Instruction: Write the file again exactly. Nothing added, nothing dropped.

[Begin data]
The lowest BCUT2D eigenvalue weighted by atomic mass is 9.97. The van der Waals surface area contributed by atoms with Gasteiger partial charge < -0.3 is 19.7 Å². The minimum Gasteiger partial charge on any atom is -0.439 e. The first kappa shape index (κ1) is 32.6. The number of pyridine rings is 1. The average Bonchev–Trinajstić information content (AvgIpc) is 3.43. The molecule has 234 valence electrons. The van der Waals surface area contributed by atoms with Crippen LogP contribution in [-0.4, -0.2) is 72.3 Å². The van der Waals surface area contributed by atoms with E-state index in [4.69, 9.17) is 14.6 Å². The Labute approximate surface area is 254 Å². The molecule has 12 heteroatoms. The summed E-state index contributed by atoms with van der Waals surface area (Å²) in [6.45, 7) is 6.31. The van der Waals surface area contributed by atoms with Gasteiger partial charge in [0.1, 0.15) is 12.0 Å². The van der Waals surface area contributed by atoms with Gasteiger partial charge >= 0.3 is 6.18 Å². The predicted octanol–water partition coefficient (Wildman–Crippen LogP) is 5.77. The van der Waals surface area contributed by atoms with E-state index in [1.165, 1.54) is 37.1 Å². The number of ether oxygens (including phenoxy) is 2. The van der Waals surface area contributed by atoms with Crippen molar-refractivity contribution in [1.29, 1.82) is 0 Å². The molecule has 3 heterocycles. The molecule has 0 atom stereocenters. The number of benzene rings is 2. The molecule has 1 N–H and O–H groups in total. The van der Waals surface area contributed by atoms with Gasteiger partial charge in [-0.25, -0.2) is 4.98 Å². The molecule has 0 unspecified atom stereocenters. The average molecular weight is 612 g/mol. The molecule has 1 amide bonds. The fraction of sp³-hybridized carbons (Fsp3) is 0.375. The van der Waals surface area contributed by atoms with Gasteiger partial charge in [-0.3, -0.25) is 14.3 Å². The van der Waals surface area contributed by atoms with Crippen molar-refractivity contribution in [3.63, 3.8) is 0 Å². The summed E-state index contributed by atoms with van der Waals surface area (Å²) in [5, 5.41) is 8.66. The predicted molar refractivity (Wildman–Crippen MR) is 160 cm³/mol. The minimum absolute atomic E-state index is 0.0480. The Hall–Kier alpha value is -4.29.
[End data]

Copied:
The lowest BCUT2D eigenvalue weighted by atomic mass is 9.97. The van der Waals surface area contributed by atoms with Gasteiger partial charge < -0.3 is 19.7 Å². The minimum Gasteiger partial charge on any atom is -0.439 e. The first kappa shape index (κ1) is 32.6. The number of pyridine rings is 1. The average Bonchev–Trinajstić information content (AvgIpc) is 3.43. The molecule has 234 valence electrons. The van der Waals surface area contributed by atoms with Crippen LogP contribution in [-0.4, -0.2) is 72.3 Å². The van der Waals surface area contributed by atoms with E-state index in [4.69, 9.17) is 14.6 Å². The Labute approximate surface area is 254 Å². The molecule has 12 heteroatoms. The summed E-state index contributed by atoms with van der Waals surface area (Å²) in [6.45, 7) is 6.31. The van der Waals surface area contributed by atoms with Gasteiger partial charge in [0.1, 0.15) is 12.0 Å². The van der Waals surface area contributed by atoms with Gasteiger partial charge >= 0.3 is 6.18 Å². The predicted octanol–water partition coefficient (Wildman–Crippen LogP) is 5.77. The van der Waals surface area contributed by atoms with E-state index in [1.165, 1.54) is 37.1 Å². The number of ether oxygens (including phenoxy) is 2. The van der Waals surface area contributed by atoms with Crippen molar-refractivity contribution in [1.29, 1.82) is 0 Å². The molecule has 3 heterocycles. The molecule has 0 atom stereocenters. The number of benzene rings is 2. The molecule has 1 N–H and O–H groups in total. The van der Waals surface area contributed by atoms with Gasteiger partial charge in [-0.25, -0.2) is 4.98 Å². The molecule has 0 unspecified atom stereocenters. The average molecular weight is 612 g/mol. The molecule has 1 amide bonds. The fraction of sp³-hybridized carbons (Fsp3) is 0.375. The van der Waals surface area contributed by atoms with Gasteiger partial charge in [-0.3, -0.25) is 14.3 Å². The van der Waals surface area contributed by atoms with Crippen molar-refractivity contribution in [3.63, 3.8) is 0 Å². The summed E-state index contributed by atoms with van der Waals surface area (Å²) in [5, 5.41) is 8.66. The predicted molar refractivity (Wildman–Crippen MR) is 160 cm³/mol. The minimum absolute atomic E-state index is 0.0480. The Hall–Kier alpha value is -4.29.